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'I was living in a noise-canceling world': Kyra Mahinay on navigating life with a hearing impairment

By AYIE LICSI Published Mar 05, 2024 4:41 pm

It's not just the elderly who get burdened with hearing impairment. Even at a young age, a person can become hard of hearing, too.

This was the case for model and real estate salesperson Kyra Mahinay, who you may know from the sapphic McDonald's ad from 2023. Since she was five years old, Kyra had a hearing impairment that still affects her to this day.

"It started with an ear infection that caused both my eardrums to burst," she told PhilSTAR L!fe. "I've had holes on my left and right [ears]."

Kyra likened what the world sounds like through her ears to having noise-canceling earphones on all the time. With the condition, the model used to ask people to repeat themselves to hear them better, but it hasn't always been received well by some.

"People used to bully me. 'Ah, bingi!'... So of course, you go to people who would understand you, who would be more patient with you."

Growing up, Kyra wanted to get treatment for her ears but the stigma around hearing loss and how it's a condition for the elderly stopped her from getting the help she needed.

"I wanted to have a hearing aid, even an operation with my ears, when I was younger but then my ENT doctor said I had really tiny ears," she told L!fe.

"Ayun let’s wait for it to grow, eh hindi siya lumaki. ‘Yun 'yung sinasabi ko na, 'Okay, I have to live with this,' and 'di ako pinush ng parents ko to have a hearing aid because of the stigma."

Hearing loss in the Philippines

A national survey conducted in 2020 comprising 2,275 adults and children found that 7.5% of children under the age of 18 experienced moderate hearing loss with 14.7% of adults between the ages of 18 to 65 years old experiencing hearing impairment. Meanwhile, 49.1% of adults aged over 65 were affected by hearing loss.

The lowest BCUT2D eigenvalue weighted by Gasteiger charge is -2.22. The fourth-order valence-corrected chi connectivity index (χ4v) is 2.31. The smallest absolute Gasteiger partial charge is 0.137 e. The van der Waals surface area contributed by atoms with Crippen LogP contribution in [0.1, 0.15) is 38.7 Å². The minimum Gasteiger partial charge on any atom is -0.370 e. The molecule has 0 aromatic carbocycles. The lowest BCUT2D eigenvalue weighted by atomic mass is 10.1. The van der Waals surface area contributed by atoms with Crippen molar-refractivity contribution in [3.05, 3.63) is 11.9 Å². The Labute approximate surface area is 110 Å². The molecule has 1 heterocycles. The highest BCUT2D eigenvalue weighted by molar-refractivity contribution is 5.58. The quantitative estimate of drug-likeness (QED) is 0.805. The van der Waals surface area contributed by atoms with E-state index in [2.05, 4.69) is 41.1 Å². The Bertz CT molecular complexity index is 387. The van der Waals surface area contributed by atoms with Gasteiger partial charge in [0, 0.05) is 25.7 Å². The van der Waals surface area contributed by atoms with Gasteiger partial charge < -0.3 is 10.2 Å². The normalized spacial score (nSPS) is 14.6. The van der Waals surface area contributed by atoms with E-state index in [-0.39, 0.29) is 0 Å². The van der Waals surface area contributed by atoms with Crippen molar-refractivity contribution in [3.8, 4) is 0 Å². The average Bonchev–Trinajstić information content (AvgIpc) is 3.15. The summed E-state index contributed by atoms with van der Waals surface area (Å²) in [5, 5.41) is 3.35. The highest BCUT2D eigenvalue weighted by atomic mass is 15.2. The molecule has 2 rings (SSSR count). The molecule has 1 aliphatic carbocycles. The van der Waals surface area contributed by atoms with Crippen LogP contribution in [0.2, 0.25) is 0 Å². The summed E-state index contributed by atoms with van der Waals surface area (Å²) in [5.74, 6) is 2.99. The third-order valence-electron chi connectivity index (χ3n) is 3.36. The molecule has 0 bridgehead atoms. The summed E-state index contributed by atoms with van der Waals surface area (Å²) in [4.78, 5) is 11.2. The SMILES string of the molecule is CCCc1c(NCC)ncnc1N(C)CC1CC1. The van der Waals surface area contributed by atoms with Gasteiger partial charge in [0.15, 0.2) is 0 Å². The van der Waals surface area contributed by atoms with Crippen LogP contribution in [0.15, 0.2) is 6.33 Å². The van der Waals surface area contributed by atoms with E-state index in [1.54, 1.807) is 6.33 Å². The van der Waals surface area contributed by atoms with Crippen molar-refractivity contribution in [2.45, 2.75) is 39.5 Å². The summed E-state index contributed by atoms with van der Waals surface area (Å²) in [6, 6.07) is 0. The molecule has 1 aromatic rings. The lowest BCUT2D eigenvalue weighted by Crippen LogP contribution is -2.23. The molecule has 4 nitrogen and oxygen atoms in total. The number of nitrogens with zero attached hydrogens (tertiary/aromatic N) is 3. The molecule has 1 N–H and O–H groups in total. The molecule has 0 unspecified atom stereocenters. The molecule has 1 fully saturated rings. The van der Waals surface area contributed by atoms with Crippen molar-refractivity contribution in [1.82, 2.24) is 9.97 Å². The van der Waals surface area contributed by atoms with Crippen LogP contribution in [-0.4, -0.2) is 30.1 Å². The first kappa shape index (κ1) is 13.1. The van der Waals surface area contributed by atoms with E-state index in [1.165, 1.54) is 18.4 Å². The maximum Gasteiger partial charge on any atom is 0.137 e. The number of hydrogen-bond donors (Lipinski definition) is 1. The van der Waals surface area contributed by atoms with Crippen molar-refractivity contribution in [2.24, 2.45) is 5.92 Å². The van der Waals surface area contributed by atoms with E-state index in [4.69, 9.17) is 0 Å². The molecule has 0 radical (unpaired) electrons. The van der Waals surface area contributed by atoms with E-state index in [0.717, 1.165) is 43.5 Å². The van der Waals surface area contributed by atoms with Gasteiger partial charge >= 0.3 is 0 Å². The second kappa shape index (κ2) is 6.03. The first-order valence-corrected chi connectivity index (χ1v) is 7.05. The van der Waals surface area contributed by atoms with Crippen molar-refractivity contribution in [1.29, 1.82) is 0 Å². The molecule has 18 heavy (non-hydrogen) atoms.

Hearing loss comes with age as well as other factors like loud noises and too much earwax, according to the Mayo Clinic. Some symptoms or signs that you have lost your aural faculties include muffled speech and other sounds, trouble understanding words, asking others to speak more slowly and loudly, turning up the volume of TV or other media, and ringing in both ears.

Because hair cells in your ears can't grow back when your hearing is impaired, there are other ways to compensate for hearing loss such as learning to lip-read or trying devices to amplify sounds like hearing aids.

Navigating life hard of hearing

As she got older, Kyra's eardrums healed but when she got her ears checked by a doctor, they discovered scarring and that her hearing impairment was moderately severe.

"Lumalala ['yung hearing impairment] through time. Kasi even if both my eardrums were healed, my nerves were actually severed na. Di na babalik yung normal hearing ko when I was 1-4 years old," she said.

In recent years, the model got a hearing aid to help hear the world better. It was like her "noise-canceling" hearing turned into transparency mode.

"Sobrang na-boost 'yung confidence ko sa maliit na bagay (the hearing aid) na 'di mo alam kung paano nakakaaffect with your lifestyle."

Recently, she was fitted by Manila Hearing Aid with the new Phonak Lumity Slim, a device with a sleeker design compared to other bulkier hearing aids. Wearing the device has helped her ears adapt to different environments. She was even able to wear it as she watched Taylor Swift's Eras Tour in Tokyo.

"Being inside the Tokyo Dome, 55,000 people na sumisigaw, 'di siya masakit sa tenga because na-ba-balance niya yung noise," Kyra shared, adding that with the device, it's like she can hear the Midnights singer singing directly as it has a feature that amplifies speech.

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"My partner's a DJ. How ironic... There are moments when she plays music, when di pa ako nag-hearing aid, nahihirapan pa ako. But then right now, nababalance eh. It’s not as loud for me as before," she added.

The real estate salesperson also gets asked by her clients and friends about her hearing aid, which for her is a good thing.

"Some people are really curious. My friends, [they would say,] ‘Kyra, oh you’re not bingi anymore! Can we try it, can we try it?’ They would really try it on themselves. They were amazed," she said.

Despite the stigma surrounding hearing loss and wearing hearing aids, for Kyra, it's not something one should be ashamed of.

"This is me. There’s nothing wrong with me. Of course, we are having improved versions of ourselves over time and that’s what happened. Na-improve pa ako because nagka-hearing aid ako."

Manila Hearing Aid offers the new Phonak Lumity series, a generation of lifestyle-centric hearing aids that suit different needs.